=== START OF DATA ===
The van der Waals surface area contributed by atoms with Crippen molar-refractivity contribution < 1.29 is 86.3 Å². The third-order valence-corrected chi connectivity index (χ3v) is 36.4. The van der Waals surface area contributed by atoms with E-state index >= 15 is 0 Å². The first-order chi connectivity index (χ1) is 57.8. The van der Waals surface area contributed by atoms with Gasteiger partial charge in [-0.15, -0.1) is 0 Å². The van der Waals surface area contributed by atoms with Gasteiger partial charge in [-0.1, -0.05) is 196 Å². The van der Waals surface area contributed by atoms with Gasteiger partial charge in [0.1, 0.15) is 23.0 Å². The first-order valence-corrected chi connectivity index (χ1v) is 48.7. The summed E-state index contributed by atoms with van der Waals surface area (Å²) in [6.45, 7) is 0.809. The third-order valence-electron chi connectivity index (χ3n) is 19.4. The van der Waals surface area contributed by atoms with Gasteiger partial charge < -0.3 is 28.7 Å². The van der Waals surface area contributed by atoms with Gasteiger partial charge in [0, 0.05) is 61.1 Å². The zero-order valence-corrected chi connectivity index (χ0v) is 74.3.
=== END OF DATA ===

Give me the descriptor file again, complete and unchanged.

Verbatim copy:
The van der Waals surface area contributed by atoms with Crippen molar-refractivity contribution < 1.29 is 86.3 Å². The third-order valence-corrected chi connectivity index (χ3v) is 36.4. The van der Waals surface area contributed by atoms with E-state index >= 15 is 0 Å². The first-order chi connectivity index (χ1) is 57.8. The van der Waals surface area contributed by atoms with Gasteiger partial charge in [-0.15, -0.1) is 0 Å². The van der Waals surface area contributed by atoms with Gasteiger partial charge in [-0.1, -0.05) is 196 Å². The van der Waals surface area contributed by atoms with Gasteiger partial charge in [0.1, 0.15) is 23.0 Å². The first-order valence-corrected chi connectivity index (χ1v) is 48.7. The summed E-state index contributed by atoms with van der Waals surface area (Å²) in [6.45, 7) is 0.809. The third-order valence-electron chi connectivity index (χ3n) is 19.4. The van der Waals surface area contributed by atoms with Gasteiger partial charge < -0.3 is 28.7 Å². The van der Waals surface area contributed by atoms with Gasteiger partial charge in [0, 0.05) is 61.1 Å². The zero-order valence-corrected chi connectivity index (χ0v) is 74.3.